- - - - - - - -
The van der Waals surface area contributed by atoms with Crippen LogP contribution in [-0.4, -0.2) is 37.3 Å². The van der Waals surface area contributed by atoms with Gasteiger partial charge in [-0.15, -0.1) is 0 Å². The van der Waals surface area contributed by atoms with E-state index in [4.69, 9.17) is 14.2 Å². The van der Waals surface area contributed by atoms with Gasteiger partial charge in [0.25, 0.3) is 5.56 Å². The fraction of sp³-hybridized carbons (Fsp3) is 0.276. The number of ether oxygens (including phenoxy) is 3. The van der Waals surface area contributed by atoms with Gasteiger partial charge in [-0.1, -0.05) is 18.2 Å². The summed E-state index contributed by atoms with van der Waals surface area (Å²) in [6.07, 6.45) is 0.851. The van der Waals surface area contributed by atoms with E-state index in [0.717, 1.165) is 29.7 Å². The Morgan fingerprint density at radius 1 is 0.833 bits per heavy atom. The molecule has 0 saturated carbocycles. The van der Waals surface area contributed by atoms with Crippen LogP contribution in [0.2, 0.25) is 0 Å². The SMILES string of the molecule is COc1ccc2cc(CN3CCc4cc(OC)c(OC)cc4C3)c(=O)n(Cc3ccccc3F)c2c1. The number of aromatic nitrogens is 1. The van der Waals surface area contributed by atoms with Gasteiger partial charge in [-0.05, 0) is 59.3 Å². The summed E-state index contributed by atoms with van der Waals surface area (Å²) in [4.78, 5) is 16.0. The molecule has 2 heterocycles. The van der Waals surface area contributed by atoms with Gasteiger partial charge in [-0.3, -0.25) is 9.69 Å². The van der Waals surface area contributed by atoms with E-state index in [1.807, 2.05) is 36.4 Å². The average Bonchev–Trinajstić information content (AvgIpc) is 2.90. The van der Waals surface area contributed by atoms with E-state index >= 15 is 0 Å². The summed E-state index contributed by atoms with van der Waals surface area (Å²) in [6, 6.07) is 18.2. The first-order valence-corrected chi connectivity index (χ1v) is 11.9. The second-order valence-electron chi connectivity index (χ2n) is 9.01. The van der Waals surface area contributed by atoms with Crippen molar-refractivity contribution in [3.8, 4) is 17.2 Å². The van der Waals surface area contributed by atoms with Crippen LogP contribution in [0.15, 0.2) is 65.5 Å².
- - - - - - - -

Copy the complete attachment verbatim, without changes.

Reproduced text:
The van der Waals surface area contributed by atoms with Crippen LogP contribution in [-0.4, -0.2) is 37.3 Å². The van der Waals surface area contributed by atoms with Gasteiger partial charge in [-0.15, -0.1) is 0 Å². The van der Waals surface area contributed by atoms with E-state index in [4.69, 9.17) is 14.2 Å². The van der Waals surface area contributed by atoms with Gasteiger partial charge in [0.25, 0.3) is 5.56 Å². The fraction of sp³-hybridized carbons (Fsp3) is 0.276. The number of ether oxygens (including phenoxy) is 3. The van der Waals surface area contributed by atoms with Gasteiger partial charge in [-0.1, -0.05) is 18.2 Å². The summed E-state index contributed by atoms with van der Waals surface area (Å²) in [6.07, 6.45) is 0.851. The van der Waals surface area contributed by atoms with E-state index in [0.717, 1.165) is 29.7 Å². The Morgan fingerprint density at radius 1 is 0.833 bits per heavy atom. The molecule has 0 saturated carbocycles. The van der Waals surface area contributed by atoms with Crippen LogP contribution in [0.2, 0.25) is 0 Å². The SMILES string of the molecule is COc1ccc2cc(CN3CCc4cc(OC)c(OC)cc4C3)c(=O)n(Cc3ccccc3F)c2c1. The number of aromatic nitrogens is 1. The van der Waals surface area contributed by atoms with Gasteiger partial charge in [-0.05, 0) is 59.3 Å². The summed E-state index contributed by atoms with van der Waals surface area (Å²) in [4.78, 5) is 16.0. The molecule has 2 heterocycles. The van der Waals surface area contributed by atoms with Gasteiger partial charge in [-0.3, -0.25) is 9.69 Å². The van der Waals surface area contributed by atoms with E-state index in [1.807, 2.05) is 36.4 Å². The average Bonchev–Trinajstić information content (AvgIpc) is 2.90. The van der Waals surface area contributed by atoms with E-state index >= 15 is 0 Å². The summed E-state index contributed by atoms with van der Waals surface area (Å²) in [6, 6.07) is 18.2. The first-order valence-corrected chi connectivity index (χ1v) is 11.9. The second-order valence-electron chi connectivity index (χ2n) is 9.01. The van der Waals surface area contributed by atoms with Crippen molar-refractivity contribution in [3.8, 4) is 17.2 Å². The van der Waals surface area contributed by atoms with Crippen LogP contribution in [0.15, 0.2) is 65.5 Å².